Josh Taylor – University of Toronto, Canada
In this talk, we begin by optimizing the gradostat, in which several bioreactors are interconnected by mass flow and diffusion. The gradostat is of interest both as a classical nonlinear system and because the basic network structure and nonlinearities appear in a wide variety of bioprocesses, including wastewater treatment. We formulate a convex relaxation for optimizing the gradostat. The relaxation is exact under several conditions, for example, if the gradostat is outflow connected and its flow matrix is irreducible. When the microbial growth in the bioreactors is described by the Monod or Contois functions, the relaxation is a second-order cone program, which can be solved at scales of over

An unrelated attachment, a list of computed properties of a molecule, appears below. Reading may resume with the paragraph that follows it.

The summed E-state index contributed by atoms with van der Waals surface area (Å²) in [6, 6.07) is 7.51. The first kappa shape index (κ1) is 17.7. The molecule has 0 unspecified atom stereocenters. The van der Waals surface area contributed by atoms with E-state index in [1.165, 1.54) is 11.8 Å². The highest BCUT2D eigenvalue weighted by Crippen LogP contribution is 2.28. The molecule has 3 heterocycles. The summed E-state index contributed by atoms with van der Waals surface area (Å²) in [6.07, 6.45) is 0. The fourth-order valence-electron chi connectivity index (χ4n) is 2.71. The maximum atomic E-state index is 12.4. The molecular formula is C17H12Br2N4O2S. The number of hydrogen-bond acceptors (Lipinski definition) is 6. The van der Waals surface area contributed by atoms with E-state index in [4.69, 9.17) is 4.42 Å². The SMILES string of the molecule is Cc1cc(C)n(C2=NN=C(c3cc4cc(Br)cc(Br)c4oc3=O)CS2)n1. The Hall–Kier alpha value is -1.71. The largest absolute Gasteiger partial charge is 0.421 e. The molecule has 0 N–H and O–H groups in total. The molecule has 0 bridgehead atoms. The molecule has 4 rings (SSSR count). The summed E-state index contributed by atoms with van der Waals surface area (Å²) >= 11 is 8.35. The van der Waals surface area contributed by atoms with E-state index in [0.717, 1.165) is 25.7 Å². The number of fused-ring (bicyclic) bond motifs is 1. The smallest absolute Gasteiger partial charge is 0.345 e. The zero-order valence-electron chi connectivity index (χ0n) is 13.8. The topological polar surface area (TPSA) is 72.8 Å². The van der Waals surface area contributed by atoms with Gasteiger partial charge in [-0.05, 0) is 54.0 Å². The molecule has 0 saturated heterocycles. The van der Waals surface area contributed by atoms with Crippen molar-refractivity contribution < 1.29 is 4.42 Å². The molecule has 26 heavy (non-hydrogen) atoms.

\(10^5\) variables in minutes with industrial software. We present a numerical example based on the operation of a wastewater treatment network over a two-week period.
Bio: Josh Taylor received the B.S. from Carnegie Mellon University in 2006 and the Ph.D. from the Massachusetts Institute of Technology in 2011, all in Mechanical Engineering. From 2011 to 2012, he was a postdoctoral researcher at the University of California, Berkeley. He joined the University of Toronto in 2013, where he is currently the Percy Edward Hart Associate Professor of Electrical and Computer Engineering. His research focuses on control and optimization of energy and water infrastructure.
Campus de l'Université de Montréal
2920, chemin de la Tour
Montréal Québec H3T 1J4 Canada